Monday 11 December 2017

John Giles: There were many aspects of football during my days that were intrinsically abusive

Read John Giles every week in The Herald

The recent revelations about the abuse perpetrated by paedophile soccer coach Barry Bennell have added a sinister note to the troubles that a young, aspiring footballer finds himself in when making the trip cross-channel.
The recent revelations about the abuse perpetrated by paedophile soccer coach Barry Bennell have added a sinister note to the troubles that a young, aspiring footballer finds himself in when making the trip cross-channel.
John Giles

John Giles

If I was a parent of a child with a gift for football in Ireland, I would be looking at events in England surrounding Barry Bennell with horror and deep concern.

Parents blessed with talented kids like that have a very big choice to make somewhere along the line and they are reading about their worst nightmare.

Put yourself in the position. Would you send a 16 year-old to England now after seeing what happened innocents who suffered at the hands of an absolute monster?

I would urge caution in reaching conclusions about whether it is reasonable to entrust a talented teenager to strangers; whether parents are putting their children at risk by making a call like that.

In all my time in the game, from the moment I stepped off the Munster and Leinster ferry in Holyhead with a pound note pinned to my jacket, I never came across anything like this personally or anecdotally.

But there were many aspects of the game in those days which were intrinsically abusive.

Football clubs were not community centres. They wanted to produce professional footballers and a necessary part of that process was failure.

For many clubs, their responsibility ended at the stadium gate and the idea of preparing kids for a future without football never arose.

I was on my own when I arrived in Manchester and I was just 14 but it would not have been unusual for kids of emigrant Irish parents to travel alone to catch up with parents who had left to find work.

If a club conducted their business that way now, it would be rightly seen as a type of abuse and there were many things talented young Irish footballers had to deal with which were not part of a normal upbringing.

The discipline of training was way beyond anything most children experienced. Criticism was a natural part of the process and has to be.

I remember Jimmy Murphy gave me stick over a penalty I missed in a reserve game and I burst into tears.

But I was crying because I missed the penalty, not because he was giving me a hard time.

Football is hard on sensitive souls. It was a hard life in every way possible in my day, until I had a professional contract in my hand - and even then, it was no easy ride.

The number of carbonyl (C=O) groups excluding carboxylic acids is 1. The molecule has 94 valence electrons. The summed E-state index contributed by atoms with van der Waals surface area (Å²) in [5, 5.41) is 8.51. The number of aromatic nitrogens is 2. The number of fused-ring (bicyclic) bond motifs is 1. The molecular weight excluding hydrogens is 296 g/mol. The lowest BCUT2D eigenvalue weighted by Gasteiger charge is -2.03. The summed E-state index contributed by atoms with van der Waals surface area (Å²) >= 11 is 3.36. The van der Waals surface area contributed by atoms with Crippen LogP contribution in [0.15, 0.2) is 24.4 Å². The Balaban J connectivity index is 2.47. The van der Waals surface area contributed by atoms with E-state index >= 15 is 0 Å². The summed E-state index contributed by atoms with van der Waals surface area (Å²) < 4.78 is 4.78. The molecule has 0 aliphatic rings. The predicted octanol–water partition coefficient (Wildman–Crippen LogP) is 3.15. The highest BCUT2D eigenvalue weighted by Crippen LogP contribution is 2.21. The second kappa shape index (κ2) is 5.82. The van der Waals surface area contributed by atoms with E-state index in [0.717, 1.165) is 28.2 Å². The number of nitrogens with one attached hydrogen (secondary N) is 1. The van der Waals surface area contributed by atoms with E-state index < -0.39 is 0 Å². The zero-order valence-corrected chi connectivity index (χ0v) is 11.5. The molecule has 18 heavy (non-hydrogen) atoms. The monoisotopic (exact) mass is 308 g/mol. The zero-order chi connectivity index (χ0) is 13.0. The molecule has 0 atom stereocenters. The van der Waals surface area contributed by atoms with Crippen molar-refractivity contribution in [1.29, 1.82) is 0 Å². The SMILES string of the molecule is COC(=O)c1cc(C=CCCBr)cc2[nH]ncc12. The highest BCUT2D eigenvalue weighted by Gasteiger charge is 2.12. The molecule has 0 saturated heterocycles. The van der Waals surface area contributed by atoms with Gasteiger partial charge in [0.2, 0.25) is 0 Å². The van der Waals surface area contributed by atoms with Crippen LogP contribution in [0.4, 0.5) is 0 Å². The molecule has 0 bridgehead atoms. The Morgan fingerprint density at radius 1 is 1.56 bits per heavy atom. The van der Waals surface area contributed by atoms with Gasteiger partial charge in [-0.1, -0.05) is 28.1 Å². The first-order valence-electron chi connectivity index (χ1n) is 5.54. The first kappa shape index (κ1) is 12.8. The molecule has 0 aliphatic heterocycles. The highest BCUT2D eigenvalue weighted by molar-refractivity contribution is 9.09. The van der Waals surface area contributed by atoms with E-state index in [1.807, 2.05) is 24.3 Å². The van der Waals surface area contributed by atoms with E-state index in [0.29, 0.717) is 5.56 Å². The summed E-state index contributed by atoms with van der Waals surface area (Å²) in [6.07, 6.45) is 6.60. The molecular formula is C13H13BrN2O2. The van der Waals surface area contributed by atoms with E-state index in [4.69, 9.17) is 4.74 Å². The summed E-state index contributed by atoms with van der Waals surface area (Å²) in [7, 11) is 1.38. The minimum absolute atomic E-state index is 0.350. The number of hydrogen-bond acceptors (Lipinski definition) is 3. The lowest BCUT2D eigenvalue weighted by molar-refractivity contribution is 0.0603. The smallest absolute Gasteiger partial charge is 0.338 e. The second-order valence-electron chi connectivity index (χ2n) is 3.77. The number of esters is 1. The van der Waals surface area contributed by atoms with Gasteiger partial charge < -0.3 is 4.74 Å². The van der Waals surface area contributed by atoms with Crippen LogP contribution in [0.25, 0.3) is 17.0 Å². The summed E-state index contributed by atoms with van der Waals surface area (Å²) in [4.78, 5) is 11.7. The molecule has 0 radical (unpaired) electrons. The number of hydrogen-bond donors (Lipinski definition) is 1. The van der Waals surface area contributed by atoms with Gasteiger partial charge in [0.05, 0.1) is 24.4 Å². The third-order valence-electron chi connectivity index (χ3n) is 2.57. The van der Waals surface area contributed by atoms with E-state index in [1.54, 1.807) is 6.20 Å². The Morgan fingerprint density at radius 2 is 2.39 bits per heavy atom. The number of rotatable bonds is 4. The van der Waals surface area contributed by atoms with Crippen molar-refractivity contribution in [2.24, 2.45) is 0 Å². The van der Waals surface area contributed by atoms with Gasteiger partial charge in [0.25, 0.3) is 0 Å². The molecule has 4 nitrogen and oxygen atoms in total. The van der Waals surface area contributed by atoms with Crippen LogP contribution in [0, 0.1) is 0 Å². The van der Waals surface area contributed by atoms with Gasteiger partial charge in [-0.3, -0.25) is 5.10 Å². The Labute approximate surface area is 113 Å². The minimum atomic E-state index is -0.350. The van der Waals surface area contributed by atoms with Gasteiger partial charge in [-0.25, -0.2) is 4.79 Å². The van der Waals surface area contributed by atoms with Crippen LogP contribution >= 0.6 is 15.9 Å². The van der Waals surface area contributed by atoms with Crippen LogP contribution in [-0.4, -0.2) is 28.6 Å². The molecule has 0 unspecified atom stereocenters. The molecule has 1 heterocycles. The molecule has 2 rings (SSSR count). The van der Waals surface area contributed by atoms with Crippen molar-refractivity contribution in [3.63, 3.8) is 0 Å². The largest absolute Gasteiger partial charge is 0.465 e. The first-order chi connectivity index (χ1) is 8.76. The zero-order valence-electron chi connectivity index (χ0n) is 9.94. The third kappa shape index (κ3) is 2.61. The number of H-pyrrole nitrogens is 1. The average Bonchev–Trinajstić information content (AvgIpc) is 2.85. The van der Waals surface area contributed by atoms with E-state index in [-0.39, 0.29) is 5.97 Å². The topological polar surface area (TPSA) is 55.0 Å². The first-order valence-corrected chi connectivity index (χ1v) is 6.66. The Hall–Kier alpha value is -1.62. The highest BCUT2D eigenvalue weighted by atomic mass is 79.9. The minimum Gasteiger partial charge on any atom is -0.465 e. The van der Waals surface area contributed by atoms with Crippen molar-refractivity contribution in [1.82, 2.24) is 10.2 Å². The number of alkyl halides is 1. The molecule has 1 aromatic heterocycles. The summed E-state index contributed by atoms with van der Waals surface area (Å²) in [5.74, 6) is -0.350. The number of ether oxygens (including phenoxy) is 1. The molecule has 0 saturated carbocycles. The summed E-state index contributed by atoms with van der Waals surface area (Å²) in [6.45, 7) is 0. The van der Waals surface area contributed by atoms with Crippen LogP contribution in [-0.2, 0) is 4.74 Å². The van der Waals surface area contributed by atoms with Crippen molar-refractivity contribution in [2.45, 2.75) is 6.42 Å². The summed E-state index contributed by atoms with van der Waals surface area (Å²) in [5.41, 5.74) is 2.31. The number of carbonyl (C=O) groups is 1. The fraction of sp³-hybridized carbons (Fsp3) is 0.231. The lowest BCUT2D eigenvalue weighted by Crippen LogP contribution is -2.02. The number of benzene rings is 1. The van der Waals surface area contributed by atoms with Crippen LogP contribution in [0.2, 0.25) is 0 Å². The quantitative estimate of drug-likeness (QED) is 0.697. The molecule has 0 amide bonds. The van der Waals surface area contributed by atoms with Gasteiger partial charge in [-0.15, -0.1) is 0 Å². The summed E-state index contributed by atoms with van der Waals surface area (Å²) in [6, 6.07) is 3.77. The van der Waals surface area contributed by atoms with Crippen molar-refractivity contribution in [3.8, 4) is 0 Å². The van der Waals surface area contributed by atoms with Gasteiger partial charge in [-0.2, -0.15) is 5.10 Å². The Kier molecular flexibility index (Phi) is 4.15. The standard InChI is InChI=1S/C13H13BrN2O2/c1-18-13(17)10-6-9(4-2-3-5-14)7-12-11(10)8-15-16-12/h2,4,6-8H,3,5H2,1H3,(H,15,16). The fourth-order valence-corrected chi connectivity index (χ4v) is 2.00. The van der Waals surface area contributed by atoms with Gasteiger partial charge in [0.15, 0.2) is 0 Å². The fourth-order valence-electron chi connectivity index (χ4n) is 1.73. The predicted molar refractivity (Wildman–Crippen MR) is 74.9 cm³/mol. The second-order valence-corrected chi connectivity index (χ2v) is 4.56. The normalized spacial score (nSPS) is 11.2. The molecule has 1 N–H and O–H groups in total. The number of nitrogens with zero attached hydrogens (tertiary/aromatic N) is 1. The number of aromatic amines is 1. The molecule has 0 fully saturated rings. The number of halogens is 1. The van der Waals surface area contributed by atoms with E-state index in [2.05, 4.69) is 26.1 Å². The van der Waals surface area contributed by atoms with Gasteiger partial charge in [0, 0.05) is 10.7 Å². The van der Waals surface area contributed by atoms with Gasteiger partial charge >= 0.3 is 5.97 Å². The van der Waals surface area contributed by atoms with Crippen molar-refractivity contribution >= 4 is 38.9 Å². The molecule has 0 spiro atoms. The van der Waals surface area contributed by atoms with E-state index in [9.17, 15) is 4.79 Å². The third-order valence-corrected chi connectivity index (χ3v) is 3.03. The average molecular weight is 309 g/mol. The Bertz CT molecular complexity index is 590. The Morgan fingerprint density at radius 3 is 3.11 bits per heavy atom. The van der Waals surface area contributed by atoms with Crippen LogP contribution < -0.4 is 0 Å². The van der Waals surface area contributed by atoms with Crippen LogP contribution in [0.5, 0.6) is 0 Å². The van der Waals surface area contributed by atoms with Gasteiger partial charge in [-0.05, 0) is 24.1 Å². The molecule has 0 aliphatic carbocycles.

Despite all the money and the suggestion that kids have a soft life nowadays, it is still a desperately difficult choice for parents to let their kids go at such a young age and very hard for a youngster, alone in a strange place.

The revelations about Bennell and others have added a very dark background note.

I'm not naive enough to think that just because I had no experience of it, child sex abuse didn't exist. Bennell is proof that it did happen and I'm sure it still does.

Predators are drawn to places where kids gather and seek out positions of power over them.

But I don't think it is widespread and the reason for that is the nature of footballers.

It is a gossipers' sport. Footballers spend a lot of time waiting for things to happen, killing time between training and games. They talk and I had a natural curiosity.

I wanted to know what other clubs were like, what the managers were like and how they worked. I was always asking questions.

I am certain that if anyone had doubts about men in the game, suspicions that they were abusing kids, the grapevine would have eventually picked up on it.

I've spoken to lads who were in the game around the time Bennell was active and they were aware of a shadow over Crewe so I think my gut instinct is correct. If I was playing or managing at the time, I would have heard about it.

The raft of investigations will tell us more about what happened to all the men who had their lives ruined and I'm sure there will be lessons to be learned for everyone.

But I think parents can feel safe in sending their kids to the Academies in England. They are all governed by licensing and a very strict code of practice.

Of course, it hardly needs to be said that there were and are many children in Ireland who never kicked a ball in their lives but have experienced terrible abuse.

The irony is that perhaps there were some talented footballers who found safe haven in England from predation at home. That's a sobering thought.

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